This means new features don't have to be dependent on Cortana, and can work in areas where the assistant doesn't. This is a much better solution as it means feature availability isn't held hostage by Cortana's lack of availability outside of the United States. Timeline is a standalone feature that Cortana can talk to, rather than being a Cortana feature that requires Cortana to function to be useful.

Regarding search, Cortana will still be part of Windows Search but you'll no longer find things like the latest news or weather in there. Instead, you'll find suggestions that will help you stay productive, such as your recent activities in Timeline, and direct access to specific search categories. This is an example of how Cortana is being integrated into areas of the OS without necessarily being all up in your face about it.

So, what's happening with things like Cortana Skills and the Harman Kardon Invoke? As far as I'm aware, nothing. Cortana Skills aren't going away, because it'll always be handy to be able to control your lights via your PC or a dedicated speaker. The Harman Kardon Invoke continues to be updated with new features and functions, suggesting Microsoft is not done in this area either. We'll likely see Cortana show up in more appliances like the GLAS thermostat over time, too.

Microsoft is the only company that can truly make your PC and smartphone work better together.

This repositioning of Cortana is very interesting. Microsoft is in a unique position here, as it's the only company that can do this with Cortana. Google and Amazon don't have a PC platform, making Microsoft is the only company that can truly make your PC and smartphone work better together. Google Assistant won't be able to help you on your PC, and it won't be able to send notifications and other things to your PC either. Cortana can.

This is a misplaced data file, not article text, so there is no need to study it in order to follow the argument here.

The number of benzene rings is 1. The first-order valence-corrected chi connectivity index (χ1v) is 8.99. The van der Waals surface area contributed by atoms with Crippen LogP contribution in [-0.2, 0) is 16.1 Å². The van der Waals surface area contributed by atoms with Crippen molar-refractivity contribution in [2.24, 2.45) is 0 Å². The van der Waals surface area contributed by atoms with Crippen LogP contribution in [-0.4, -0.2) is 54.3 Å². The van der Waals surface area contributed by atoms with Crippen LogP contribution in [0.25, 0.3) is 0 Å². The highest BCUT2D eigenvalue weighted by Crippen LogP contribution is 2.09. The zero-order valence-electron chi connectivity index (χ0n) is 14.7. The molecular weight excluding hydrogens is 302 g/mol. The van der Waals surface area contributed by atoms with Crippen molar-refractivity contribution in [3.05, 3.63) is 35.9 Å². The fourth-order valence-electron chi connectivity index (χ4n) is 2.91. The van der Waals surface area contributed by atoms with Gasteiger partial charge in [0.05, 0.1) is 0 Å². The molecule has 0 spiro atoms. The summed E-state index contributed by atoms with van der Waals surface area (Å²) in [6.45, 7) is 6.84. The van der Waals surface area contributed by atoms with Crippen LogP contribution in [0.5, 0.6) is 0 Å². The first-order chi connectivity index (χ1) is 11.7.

While it doesn't fix all of Cortana's problems, it does mean Cortana won't be going away anytime soon. Instead, we should see Cortana become smarter, more integrated, and more seamless in Windows 10, and work for the user without the user necessarily even thinking about it. In fact, a lot of these changes are already available in Redstone 4, and I'd wager we'll be seeing more of these improvements show up over the next year or so.

Zac Bowden is a Senior Editor at Windows Central. Bringing you exclusive coverage into the world of Windows 10 on PCs, tablets, phones, and more. Also an avid collector of rare Microsoft prototype devices! Keep in touch on Twitter: @zacbowden.

103 Comments
  • Heard the same marketing speak about Windows phone/mobile before the famous retrenchment. productivity has become a buzzword for MS to hide its consumer side failures. the so called new features are not game changers, they wont change to course of user behavior, only a few tech enthusiasts will end up using them.
  • Yup. Why would you create a product then attempt to hide said product from the world and convince them they aren't using it?
    Bye bye Cortana.
  • Yup.
    Followed up by Nadella saying, "I don't see the need for three digital assistants in the marketplace" and bam, Cortana is gone in a flash. I made a bet with Rubino a year ago that Cortana would be gone in 2019.
    He was using their existing business plan saying Cortana was here to stay. Tick, Tock.
  • Gone in a Flash? There's an Adobe joke in there somewhere.
  • I don't remember agreeing to that bet, or who you even are, but I'll take you up on it nonetheless. The idea that Microsoft won't continue A.I./Cortana investment, research, hardware partnerships, is, well, humorous. The way news moves these days, we may even hear something next week about, I dunno, machine learning/AI and mobile. Bummed out ex-Windows Phone fans here are too myopic and too emo to see what's happening right in front of them. They're still fixated on 2014. Sad.
  • OK, Dan. Suppose they are serious about Cortana, but why destroy functions that worked flawlessly before and replace them with half-baked or non-functioning stuff? Like one day in the winter I am walking toward bus stop, long press the button on my headphones and ask Cortana "what time it is" to check the schedule and she says the time, next day she does the search. One day I say "play ***" and it starts playing, next day "I can't play stuff on Groove, get iHeartRadio". This is so upsetting to me.